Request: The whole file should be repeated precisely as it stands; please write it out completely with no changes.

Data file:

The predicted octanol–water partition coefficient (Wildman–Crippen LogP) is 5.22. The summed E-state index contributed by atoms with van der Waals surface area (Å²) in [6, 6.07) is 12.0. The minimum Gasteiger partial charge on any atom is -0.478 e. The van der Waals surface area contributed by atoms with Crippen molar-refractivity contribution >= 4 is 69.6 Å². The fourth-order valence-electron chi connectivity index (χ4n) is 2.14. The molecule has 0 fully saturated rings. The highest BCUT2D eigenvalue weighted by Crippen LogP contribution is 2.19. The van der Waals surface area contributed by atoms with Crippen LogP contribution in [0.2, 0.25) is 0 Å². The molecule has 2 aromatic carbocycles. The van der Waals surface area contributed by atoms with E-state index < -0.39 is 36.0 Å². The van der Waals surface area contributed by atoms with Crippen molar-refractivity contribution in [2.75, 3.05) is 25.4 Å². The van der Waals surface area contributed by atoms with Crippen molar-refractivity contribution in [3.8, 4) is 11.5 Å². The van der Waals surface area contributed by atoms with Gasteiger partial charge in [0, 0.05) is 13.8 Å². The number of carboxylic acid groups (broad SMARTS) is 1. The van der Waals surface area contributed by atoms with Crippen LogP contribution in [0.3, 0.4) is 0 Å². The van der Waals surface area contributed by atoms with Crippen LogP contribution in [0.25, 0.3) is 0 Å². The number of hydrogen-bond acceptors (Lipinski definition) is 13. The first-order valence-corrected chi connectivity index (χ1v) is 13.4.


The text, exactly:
The predicted octanol–water partition coefficient (Wildman–Crippen LogP) is 5.22. The summed E-state index contributed by atoms with van der Waals surface area (Å²) in [6, 6.07) is 12.0. The minimum Gasteiger partial charge on any atom is -0.478 e. The van der Waals surface area contributed by atoms with Crippen molar-refractivity contribution >= 4 is 69.6 Å². The fourth-order valence-electron chi connectivity index (χ4n) is 2.14. The molecule has 0 fully saturated rings. The highest BCUT2D eigenvalue weighted by Crippen LogP contribution is 2.19. The van der Waals surface area contributed by atoms with Crippen LogP contribution in [0.2, 0.25) is 0 Å². The molecule has 2 aromatic carbocycles. The van der Waals surface area contributed by atoms with E-state index < -0.39 is 36.0 Å². The van der Waals surface area contributed by atoms with Crippen molar-refractivity contribution in [2.75, 3.05) is 25.4 Å². The van der Waals surface area contributed by atoms with Crippen molar-refractivity contribution in [3.8, 4) is 11.5 Å². The van der Waals surface area contributed by atoms with Gasteiger partial charge in [0, 0.05) is 13.8 Å². The number of carboxylic acid groups (broad SMARTS) is 1. The van der Waals surface area contributed by atoms with Crippen LogP contribution in [0.3, 0.4) is 0 Å². The van der Waals surface area contributed by atoms with Crippen LogP contribution in [0.25, 0.3) is 0 Å². The number of hydrogen-bond acceptors (Lipinski definition) is 13. The first-order valence-corrected chi connectivity index (χ1v) is 13.4.